Samsung’s latest pair of iPhone rivals, the Galaxy S9 and Galaxy S9+, hit stores on March 16. And this year it’s all about the camera: Samsung’s new phones have a mechanical dual aperture that can adjust depending on the lighting and a new Super Slo-mo feature that automatically creates GIFs from your footage.
But it’s not just about what’s new. If you’re switching from an Apple iPhone, there are plenty of more subtle features that have existed on Samsung phones and other Android devices for years that may be worth paying attention to.
The screen on Samsung’s smartphones can show information like the time, date, battery level, and notification icons even when the display is turned off — essentially allowing them to double as a bedside clock. I loved being able to just glance over at my phone without picking it up to check whether or not I had any new text messages or to see if I should plug in my phone before leaving the office.
The Galaxy S9 feature was particularly helpful coming from the iPhone X, which I usually have to pick up to unlock since it doesn’t have a fingerprint sensor. Previous Samsung phone models, such as the Galaxy S8 and Galaxy S7, as well as other Android phones like the Google Pixel 2, also have this always-on display feature.
There are three Galaxy S9 features, in particular, that gave me more flexibility in terms of how I use my phone: the fingerprint sensor, the microSD card slot, and the headphone jack. I wasn’t forced to type in a passcode if I didn’t want to use facial recognition, and I could use any pair of wired headphones without remembering to bring an adapter with me all the time. Plus, knowing I had the option to add extra storage by purchasing a microSD card, many of which cost less than $100 depending on the size, eased any anxiety I might have about running out of space.
Although the iPhone X’s Face ID works most of the time, I still find myself occasionally typing in my passcode on Apple’s smartphone. It’s in these circumstances that I wish the iPhone X also had a fingerprint scanner on its back like the Galaxy S9 and other Android phones (I now find myself instinctively reaching for it on the iPhone X). The Galaxy S9’s fingerprint sensor is located at a more natural location compared to previous versions — underneath the camera rather than alongside it — which made it easy to get to my home screen almost immediately since my finger naturally aligns with the sensor. I often found this to be smoother than making sure the S9’s camera lined up with my eyes properly for facial recognition.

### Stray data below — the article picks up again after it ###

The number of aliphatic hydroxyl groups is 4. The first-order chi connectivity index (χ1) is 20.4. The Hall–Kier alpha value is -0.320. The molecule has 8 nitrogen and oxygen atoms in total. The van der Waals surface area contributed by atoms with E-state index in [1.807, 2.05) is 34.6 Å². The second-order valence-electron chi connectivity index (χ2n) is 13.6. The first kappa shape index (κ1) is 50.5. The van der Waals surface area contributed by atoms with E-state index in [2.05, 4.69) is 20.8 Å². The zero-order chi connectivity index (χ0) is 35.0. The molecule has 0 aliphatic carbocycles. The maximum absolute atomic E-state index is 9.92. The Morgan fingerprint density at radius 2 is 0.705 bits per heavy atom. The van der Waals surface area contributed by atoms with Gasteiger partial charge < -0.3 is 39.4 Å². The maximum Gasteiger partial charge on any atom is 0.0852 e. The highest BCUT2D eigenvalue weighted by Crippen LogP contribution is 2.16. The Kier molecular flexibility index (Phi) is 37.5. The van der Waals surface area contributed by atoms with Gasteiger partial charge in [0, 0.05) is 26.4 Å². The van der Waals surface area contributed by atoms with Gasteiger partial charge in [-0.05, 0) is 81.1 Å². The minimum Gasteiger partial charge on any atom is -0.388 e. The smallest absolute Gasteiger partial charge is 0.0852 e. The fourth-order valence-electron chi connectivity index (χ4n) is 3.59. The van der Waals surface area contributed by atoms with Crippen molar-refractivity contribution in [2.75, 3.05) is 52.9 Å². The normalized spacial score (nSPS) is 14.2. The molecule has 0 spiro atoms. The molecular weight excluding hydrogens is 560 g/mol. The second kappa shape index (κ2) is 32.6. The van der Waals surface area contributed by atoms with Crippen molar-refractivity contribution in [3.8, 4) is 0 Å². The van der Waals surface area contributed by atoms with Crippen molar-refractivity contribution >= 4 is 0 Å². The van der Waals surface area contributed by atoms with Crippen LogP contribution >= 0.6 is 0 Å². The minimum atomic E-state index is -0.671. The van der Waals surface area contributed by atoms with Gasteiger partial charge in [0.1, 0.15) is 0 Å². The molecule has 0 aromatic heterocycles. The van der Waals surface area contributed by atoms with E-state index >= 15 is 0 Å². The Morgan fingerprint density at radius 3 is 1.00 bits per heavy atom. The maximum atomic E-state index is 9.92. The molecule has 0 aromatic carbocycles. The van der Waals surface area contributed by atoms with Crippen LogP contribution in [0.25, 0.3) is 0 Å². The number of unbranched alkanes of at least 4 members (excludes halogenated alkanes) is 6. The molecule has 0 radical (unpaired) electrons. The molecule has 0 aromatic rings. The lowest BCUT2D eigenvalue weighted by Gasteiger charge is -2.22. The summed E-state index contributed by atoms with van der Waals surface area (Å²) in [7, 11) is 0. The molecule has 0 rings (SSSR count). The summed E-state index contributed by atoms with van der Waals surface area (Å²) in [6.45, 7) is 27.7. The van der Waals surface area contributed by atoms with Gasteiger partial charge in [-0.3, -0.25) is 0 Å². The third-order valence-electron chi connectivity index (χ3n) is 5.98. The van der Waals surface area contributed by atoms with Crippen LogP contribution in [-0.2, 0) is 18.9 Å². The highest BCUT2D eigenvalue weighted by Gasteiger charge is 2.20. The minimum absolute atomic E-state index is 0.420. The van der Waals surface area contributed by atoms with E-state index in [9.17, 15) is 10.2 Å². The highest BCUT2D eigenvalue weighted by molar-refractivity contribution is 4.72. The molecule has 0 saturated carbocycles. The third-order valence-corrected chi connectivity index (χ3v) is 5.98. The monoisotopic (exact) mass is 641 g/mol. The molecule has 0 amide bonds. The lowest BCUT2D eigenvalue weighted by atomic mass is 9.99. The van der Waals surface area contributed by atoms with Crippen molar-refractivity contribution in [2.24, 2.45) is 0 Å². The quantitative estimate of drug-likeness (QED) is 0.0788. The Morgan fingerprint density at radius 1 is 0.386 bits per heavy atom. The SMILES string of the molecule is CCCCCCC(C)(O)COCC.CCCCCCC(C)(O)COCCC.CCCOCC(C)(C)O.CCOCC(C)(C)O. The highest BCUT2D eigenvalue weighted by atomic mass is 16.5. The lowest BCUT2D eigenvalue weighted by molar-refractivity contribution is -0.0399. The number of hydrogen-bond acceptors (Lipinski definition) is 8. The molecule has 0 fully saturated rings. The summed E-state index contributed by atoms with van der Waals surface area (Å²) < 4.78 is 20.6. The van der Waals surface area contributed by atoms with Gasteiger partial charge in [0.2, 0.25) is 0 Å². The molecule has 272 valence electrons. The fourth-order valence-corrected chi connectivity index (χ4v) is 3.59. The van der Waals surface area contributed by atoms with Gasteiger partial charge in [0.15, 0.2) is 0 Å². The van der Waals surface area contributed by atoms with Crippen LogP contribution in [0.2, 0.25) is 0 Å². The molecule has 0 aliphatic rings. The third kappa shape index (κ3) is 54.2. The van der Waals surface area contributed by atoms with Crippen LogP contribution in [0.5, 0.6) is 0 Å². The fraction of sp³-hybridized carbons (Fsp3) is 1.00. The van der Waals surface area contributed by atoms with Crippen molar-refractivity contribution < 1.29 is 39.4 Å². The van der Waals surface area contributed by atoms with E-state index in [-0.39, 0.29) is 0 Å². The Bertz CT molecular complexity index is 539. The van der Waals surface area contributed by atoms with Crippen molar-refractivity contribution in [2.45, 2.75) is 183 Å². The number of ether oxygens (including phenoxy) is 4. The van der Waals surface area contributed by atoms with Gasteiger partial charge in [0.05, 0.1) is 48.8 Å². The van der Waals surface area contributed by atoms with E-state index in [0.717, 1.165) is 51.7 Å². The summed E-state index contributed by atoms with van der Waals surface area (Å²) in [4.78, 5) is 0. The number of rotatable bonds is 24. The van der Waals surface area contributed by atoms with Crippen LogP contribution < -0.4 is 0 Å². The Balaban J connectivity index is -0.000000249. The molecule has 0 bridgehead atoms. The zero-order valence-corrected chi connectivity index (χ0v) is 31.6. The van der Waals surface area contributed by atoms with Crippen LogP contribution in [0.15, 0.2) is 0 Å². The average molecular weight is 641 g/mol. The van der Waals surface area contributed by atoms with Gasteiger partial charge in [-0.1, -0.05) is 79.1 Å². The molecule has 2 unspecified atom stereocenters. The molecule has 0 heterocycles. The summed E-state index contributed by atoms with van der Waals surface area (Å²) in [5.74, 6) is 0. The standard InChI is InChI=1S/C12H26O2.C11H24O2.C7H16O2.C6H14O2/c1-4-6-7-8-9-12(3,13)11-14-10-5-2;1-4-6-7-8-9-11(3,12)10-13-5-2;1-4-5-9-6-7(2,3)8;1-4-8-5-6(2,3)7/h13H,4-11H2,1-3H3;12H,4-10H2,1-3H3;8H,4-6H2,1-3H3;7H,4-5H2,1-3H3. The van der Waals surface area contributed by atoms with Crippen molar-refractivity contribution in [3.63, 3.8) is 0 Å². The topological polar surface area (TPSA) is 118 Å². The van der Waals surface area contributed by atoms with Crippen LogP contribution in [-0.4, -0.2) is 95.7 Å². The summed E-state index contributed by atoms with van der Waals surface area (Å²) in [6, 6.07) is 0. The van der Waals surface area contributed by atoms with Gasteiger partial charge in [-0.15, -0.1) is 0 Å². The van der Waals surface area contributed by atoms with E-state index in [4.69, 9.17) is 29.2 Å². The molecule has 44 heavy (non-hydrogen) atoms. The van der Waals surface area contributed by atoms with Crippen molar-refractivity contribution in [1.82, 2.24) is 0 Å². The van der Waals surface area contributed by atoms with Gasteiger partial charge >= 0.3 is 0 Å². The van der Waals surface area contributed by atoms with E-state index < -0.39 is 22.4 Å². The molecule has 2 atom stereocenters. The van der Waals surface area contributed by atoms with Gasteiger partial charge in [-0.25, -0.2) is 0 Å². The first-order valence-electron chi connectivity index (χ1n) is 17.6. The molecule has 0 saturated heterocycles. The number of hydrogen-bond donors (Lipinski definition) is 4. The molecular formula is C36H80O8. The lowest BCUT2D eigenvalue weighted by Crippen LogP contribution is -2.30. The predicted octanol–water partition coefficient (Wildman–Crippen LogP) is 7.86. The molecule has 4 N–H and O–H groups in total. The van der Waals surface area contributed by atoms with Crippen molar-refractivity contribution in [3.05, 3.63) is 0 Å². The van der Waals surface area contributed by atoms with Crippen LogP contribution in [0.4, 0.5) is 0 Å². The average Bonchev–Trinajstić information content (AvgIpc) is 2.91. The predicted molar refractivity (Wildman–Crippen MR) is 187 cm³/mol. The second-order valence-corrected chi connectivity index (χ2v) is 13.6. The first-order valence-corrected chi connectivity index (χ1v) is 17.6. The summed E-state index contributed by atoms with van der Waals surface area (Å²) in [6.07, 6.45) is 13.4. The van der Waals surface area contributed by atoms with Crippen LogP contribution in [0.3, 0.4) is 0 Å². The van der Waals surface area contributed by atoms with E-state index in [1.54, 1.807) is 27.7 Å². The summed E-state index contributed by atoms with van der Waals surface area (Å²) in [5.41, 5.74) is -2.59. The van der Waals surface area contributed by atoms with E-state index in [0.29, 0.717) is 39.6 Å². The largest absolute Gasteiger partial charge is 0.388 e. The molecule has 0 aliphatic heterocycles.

Because the Galaxy S9 has a 3.5mm headphone jack, I didn’t have to worry about keeping track of a small accessory to continue using the headphones I already own when listening to music. Newer iPhones and many recent Android phones don’t have a headphone jack, meaning you’ll have to use the included dongle to attach your current wired headphones to the device. Otherwise, your choices include using the earbuds that come bundled with your device or switching to wireless Bluetooth headphones.
The iPhone X’s top-notch camera is tough to beat, and in most cases, I found that it captures sharper details and more accurate colors than Samsung’s phone. But when it comes to shooting in the dark, Samsung wins. Nearly every time I captured photos in dim environments, the Galaxy S9+ was able to grab a cleaner and clearer shot than the iPhone X. That’s thanks in part to the S9’s improved camera, which can now adjust its aperture to f/1.5 or f/2.4 depending on the lighting.
New smartphones from Samsung, Apple, Google, and LG all have nearly borderless displays that occupy almost the entire fac e of the device. But Samsung’s new phones, as well as the Galaxy S8 and Galaxy Note 8, are different in that their displays ever so slight curve over the phones’ left and right edges. This gives the devices a more elegant look and makes the illusion that there’s no frame around the screen feel more convincing.
Plus, the Galaxy S9 doesn’t have a “notch” at the top of the screen for its camera and facial recognition sensors, a design choice for which some tech pundits and fans criticized Apple.
As I imagine is the case for many people, I use my phone for just about everything when I’m not at work: Getting directions, taking notes, sending emails, browsing Facebook and so on. That means I spend a lot of time switching between apps, especially if I’m trying to copy and paste material from my notes or a web browser into an email.
While I love the simplicity of iOS, Android phones are generally much better at helping you juggle several tasks at once. Samsung’s smartphones have long offered the ability to open more than one app on screen at a time, and that’s no different with the Galaxy S9. Just tap the recent apps button and press the multi-window symbol in the app’s title bar to launch it in split screen mode. Apple has made an effort to bring better multitasking to the iPad through features like Slide Over and Split View in recent years, but we have yet to see these capabilities come to the iPhone.